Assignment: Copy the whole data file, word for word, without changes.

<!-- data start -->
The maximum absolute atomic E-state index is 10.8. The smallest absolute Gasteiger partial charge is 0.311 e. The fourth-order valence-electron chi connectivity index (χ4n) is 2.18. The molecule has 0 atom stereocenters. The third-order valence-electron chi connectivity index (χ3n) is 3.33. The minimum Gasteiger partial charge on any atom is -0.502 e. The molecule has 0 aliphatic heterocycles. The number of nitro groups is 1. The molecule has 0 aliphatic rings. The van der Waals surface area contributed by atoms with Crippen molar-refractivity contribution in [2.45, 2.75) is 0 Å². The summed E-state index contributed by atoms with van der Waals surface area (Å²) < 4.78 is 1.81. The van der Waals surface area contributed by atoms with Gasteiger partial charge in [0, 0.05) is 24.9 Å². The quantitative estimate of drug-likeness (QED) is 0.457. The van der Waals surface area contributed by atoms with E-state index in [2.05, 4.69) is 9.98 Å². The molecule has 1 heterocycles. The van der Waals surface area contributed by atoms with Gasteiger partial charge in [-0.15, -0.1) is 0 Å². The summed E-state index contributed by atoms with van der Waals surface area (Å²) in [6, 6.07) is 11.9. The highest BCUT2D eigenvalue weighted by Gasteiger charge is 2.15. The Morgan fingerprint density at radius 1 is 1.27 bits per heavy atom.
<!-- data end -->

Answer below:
The maximum absolute atomic E-state index is 10.8. The smallest absolute Gasteiger partial charge is 0.311 e. The fourth-order valence-electron chi connectivity index (χ4n) is 2.18. The molecule has 0 atom stereocenters. The third-order valence-electron chi connectivity index (χ3n) is 3.33. The minimum Gasteiger partial charge on any atom is -0.502 e. The molecule has 0 aliphatic heterocycles. The number of nitro groups is 1. The molecule has 0 aliphatic rings. The van der Waals surface area contributed by atoms with Crippen molar-refractivity contribution in [2.45, 2.75) is 0 Å². The summed E-state index contributed by atoms with van der Waals surface area (Å²) < 4.78 is 1.81. The van der Waals surface area contributed by atoms with Gasteiger partial charge in [0, 0.05) is 24.9 Å². The quantitative estimate of drug-likeness (QED) is 0.457. The van der Waals surface area contributed by atoms with E-state index in [2.05, 4.69) is 9.98 Å². The molecule has 1 heterocycles. The van der Waals surface area contributed by atoms with Gasteiger partial charge in [-0.15, -0.1) is 0 Å². The summed E-state index contributed by atoms with van der Waals surface area (Å²) in [6, 6.07) is 11.9. The highest BCUT2D eigenvalue weighted by Gasteiger charge is 2.15. The Morgan fingerprint density at radius 1 is 1.27 bits per heavy atom.